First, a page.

Another endangered gray wolf was found dead in Northern California this week and fish and wildlife officials are investigating its killing. The 4-year-old female wolf was found dead in Shasta County on February 5th, but California Department of Fish and Wildlife officials did not indicate where the wolf was found or its cause of death.
The wolf, dubbed OR-59 was part of the Rogue Pack in Southern Oregon and was equipped with a tracking collar. The wolf travelled into Siskiyou County from Oregon in January 2018 and has travelled around 7,600 miles throughout NorCal since. She was the daughter of OR-7 who famously crossed into NorCal from Oregon in 2011, becoming the first known gray wolf in California in 80 years.
“This is a tragic development for the early stages of wolf recovery in California,” said Amaroq Weiss, a wolf advocate for the Center for Biological Diversity. “Like her dad, the famous wolf OR-7 who came to California years ago, OR-54 was a beacon of hope who showed that wolves can return and flourish here. Her death is devastating, no matter the cause,” she said.
OR-54 became known as a brazen traveler throughout NorCal, venturing further south than any other known gray wolf. In September 2019, she traveled south of I-80 near Sacramento and briefly went into Nevada, before returning north to Shasta County.
The revelation of the wolf’s death sat on the precipice of the investigation into the killing of OR-59 in Modoc County, with a reward of $7,500 being offered for information into the investigation. The investigation remains unsolved, as anyone found guilty could face criminal charges in the killing of an endangered wolf.
“We hope OR-54 died a natural death and wasn’t killed illegally,” Weiss said. “The return of wolves is a major environmental milestone in our state, and the vast majority of Californians want to see wolves recovered here.”
The revival of wolves in Northern California remains a controversial topic in rural communities. The fascinating animals diversify the local ecosystems while creating legitimate arguments between conservation and protecting personal property.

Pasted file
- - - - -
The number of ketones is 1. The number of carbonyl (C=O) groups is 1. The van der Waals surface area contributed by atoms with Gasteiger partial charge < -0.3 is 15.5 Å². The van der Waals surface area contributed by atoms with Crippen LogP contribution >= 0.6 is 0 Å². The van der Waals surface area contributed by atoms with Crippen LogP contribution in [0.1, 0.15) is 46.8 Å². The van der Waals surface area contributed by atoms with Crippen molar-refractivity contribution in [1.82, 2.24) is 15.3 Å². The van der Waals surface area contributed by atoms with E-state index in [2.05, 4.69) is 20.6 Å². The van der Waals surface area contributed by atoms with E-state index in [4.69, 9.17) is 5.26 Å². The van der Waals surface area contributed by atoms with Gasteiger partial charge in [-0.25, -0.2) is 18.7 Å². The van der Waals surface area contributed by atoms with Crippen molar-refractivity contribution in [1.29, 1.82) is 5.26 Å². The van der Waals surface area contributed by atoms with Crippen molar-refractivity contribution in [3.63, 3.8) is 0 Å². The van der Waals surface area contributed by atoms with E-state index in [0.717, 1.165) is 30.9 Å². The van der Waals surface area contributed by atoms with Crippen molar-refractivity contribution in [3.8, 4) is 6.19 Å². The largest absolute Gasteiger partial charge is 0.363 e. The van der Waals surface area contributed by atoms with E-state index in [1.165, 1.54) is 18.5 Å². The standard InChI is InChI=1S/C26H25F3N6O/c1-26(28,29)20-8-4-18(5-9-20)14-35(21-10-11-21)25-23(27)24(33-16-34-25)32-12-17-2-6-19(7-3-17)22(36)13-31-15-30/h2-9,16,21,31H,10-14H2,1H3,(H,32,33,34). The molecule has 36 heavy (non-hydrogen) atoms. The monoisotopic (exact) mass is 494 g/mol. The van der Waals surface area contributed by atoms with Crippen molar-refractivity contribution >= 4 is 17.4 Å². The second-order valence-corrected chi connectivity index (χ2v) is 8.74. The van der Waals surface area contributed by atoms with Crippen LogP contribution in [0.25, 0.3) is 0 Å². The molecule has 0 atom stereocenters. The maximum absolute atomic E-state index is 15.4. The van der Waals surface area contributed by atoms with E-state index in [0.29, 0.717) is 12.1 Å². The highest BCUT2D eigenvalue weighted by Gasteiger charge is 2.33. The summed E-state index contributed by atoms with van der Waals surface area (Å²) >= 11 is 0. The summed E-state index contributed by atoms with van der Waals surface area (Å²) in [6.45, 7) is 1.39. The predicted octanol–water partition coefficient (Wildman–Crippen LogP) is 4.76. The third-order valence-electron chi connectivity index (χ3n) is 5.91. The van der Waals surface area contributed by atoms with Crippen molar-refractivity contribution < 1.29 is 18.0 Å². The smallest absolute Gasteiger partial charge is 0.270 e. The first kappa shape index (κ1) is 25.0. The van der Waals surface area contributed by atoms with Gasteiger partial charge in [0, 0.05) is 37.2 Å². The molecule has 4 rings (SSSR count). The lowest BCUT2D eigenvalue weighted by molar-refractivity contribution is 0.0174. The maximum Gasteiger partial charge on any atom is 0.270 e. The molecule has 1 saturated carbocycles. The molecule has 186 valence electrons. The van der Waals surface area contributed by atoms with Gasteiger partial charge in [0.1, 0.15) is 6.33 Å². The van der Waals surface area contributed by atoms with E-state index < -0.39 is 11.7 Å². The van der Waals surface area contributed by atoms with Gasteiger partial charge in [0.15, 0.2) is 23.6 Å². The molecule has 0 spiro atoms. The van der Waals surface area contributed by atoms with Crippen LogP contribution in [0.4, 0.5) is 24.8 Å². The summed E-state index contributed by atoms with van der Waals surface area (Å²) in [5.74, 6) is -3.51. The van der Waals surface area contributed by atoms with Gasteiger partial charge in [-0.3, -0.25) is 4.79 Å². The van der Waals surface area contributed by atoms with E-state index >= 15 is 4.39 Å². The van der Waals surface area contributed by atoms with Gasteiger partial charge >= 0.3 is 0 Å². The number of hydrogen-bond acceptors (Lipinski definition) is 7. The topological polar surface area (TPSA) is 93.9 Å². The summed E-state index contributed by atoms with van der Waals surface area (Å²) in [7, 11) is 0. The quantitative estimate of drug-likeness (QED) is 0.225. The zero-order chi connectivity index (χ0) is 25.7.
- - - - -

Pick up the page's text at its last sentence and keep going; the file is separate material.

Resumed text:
In December of 2011, OR-7 wandered across the Oregon border into California, traveling as far south as Butte County before eventually returning to Oregon. It was the first time a gray wolf was seen in the state since the early 1900’s and was the beginning of a long battle between cattle ranchers and environmentalists, who have different views of the animals place in the state.
The famed Shasta Pack, which had terrorized cattle ranchers in Siskiyou County for years, went missing in late-2018, leading some to believe they were murdered by fed up ranches. Ranchers claim that their standoffs and run-ins with loggers eventually scared the pack out of the area. But the ongoing poaching case shows little faith in that theory.
In 2019, environmentalists scored a victory when a San Diego Superior Court Judge tossed out a case filed by California farming and ranching associations that challenged the protective status of wolves in the state. With their livelihoods at stake, are ranchers killing these rare wolves to protect their cattle?
Today, the Lassen Pack remains California’s only known wolfpack, welcoming a litter of three new pups in 2019. The Lassen Pack is the descendant of famed OR-7 and currently resides in the wilderness near Lassen County.
Wildlife officials in Oregon have claimed that 15 wolves have been illegally killed in recent years, with just two people being prosecuted for those deaths. In California, wolf killers could face years in prison.